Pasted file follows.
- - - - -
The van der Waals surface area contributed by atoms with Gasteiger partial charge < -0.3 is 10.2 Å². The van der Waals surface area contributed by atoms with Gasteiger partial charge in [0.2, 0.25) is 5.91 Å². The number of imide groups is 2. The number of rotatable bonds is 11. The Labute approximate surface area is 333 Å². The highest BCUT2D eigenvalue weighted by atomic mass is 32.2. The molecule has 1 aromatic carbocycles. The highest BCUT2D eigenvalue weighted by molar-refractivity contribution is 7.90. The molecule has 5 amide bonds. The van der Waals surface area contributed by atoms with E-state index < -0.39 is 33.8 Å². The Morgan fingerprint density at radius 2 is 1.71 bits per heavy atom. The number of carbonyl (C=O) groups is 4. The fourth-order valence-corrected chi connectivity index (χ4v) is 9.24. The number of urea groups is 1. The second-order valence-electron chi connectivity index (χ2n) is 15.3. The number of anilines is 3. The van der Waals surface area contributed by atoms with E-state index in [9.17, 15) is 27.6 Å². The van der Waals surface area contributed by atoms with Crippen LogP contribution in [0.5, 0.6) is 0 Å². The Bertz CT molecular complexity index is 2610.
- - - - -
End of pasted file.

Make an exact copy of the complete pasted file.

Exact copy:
The van der Waals surface area contributed by atoms with Gasteiger partial charge < -0.3 is 10.2 Å². The van der Waals surface area contributed by atoms with Gasteiger partial charge in [0.2, 0.25) is 5.91 Å². The number of imide groups is 2. The number of rotatable bonds is 11. The Labute approximate surface area is 333 Å². The highest BCUT2D eigenvalue weighted by atomic mass is 32.2. The molecule has 1 aromatic carbocycles. The highest BCUT2D eigenvalue weighted by molar-refractivity contribution is 7.90. The molecule has 5 amide bonds. The van der Waals surface area contributed by atoms with E-state index < -0.39 is 33.8 Å². The Morgan fingerprint density at radius 2 is 1.71 bits per heavy atom. The number of carbonyl (C=O) groups is 4. The fourth-order valence-corrected chi connectivity index (χ4v) is 9.24. The number of urea groups is 1. The second-order valence-electron chi connectivity index (χ2n) is 15.3. The number of anilines is 3. The van der Waals surface area contributed by atoms with E-state index in [9.17, 15) is 27.6 Å². The van der Waals surface area contributed by atoms with Crippen LogP contribution in [0.5, 0.6) is 0 Å². The Bertz CT molecular complexity index is 2610.